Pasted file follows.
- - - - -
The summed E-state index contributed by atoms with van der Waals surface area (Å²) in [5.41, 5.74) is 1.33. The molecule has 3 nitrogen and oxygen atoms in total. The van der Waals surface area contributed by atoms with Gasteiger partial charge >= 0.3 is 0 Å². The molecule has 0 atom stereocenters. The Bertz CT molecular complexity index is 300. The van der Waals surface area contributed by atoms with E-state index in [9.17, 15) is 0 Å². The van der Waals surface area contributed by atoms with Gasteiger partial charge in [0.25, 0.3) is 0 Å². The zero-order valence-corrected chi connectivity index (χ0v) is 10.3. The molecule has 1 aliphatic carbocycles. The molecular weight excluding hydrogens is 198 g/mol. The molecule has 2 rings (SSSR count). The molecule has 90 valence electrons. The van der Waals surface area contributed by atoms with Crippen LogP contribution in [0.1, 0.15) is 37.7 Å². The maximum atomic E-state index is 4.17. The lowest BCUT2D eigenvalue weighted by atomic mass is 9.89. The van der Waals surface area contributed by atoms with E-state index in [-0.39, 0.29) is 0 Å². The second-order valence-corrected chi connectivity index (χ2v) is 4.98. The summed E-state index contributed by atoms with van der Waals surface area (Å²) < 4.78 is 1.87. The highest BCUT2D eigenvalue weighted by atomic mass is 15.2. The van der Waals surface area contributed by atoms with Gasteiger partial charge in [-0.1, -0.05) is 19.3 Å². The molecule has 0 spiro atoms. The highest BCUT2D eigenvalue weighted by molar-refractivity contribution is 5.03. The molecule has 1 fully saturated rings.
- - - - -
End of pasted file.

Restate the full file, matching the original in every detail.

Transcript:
The summed E-state index contributed by atoms with van der Waals surface area (Å²) in [5.41, 5.74) is 1.33. The molecule has 3 nitrogen and oxygen atoms in total. The van der Waals surface area contributed by atoms with Gasteiger partial charge >= 0.3 is 0 Å². The molecule has 0 atom stereocenters. The Bertz CT molecular complexity index is 300. The van der Waals surface area contributed by atoms with E-state index in [9.17, 15) is 0 Å². The van der Waals surface area contributed by atoms with Gasteiger partial charge in [0.25, 0.3) is 0 Å². The zero-order valence-corrected chi connectivity index (χ0v) is 10.3. The molecule has 1 aliphatic carbocycles. The molecular weight excluding hydrogens is 198 g/mol. The molecule has 2 rings (SSSR count). The molecule has 90 valence electrons. The van der Waals surface area contributed by atoms with Crippen LogP contribution in [0.1, 0.15) is 37.7 Å². The maximum atomic E-state index is 4.17. The lowest BCUT2D eigenvalue weighted by atomic mass is 9.89. The van der Waals surface area contributed by atoms with E-state index in [-0.39, 0.29) is 0 Å². The second-order valence-corrected chi connectivity index (χ2v) is 4.98. The summed E-state index contributed by atoms with van der Waals surface area (Å²) < 4.78 is 1.87. The highest BCUT2D eigenvalue weighted by atomic mass is 15.2. The van der Waals surface area contributed by atoms with Gasteiger partial charge in [-0.1, -0.05) is 19.3 Å². The molecule has 0 spiro atoms. The highest BCUT2D eigenvalue weighted by molar-refractivity contribution is 5.03. The molecule has 1 fully saturated rings.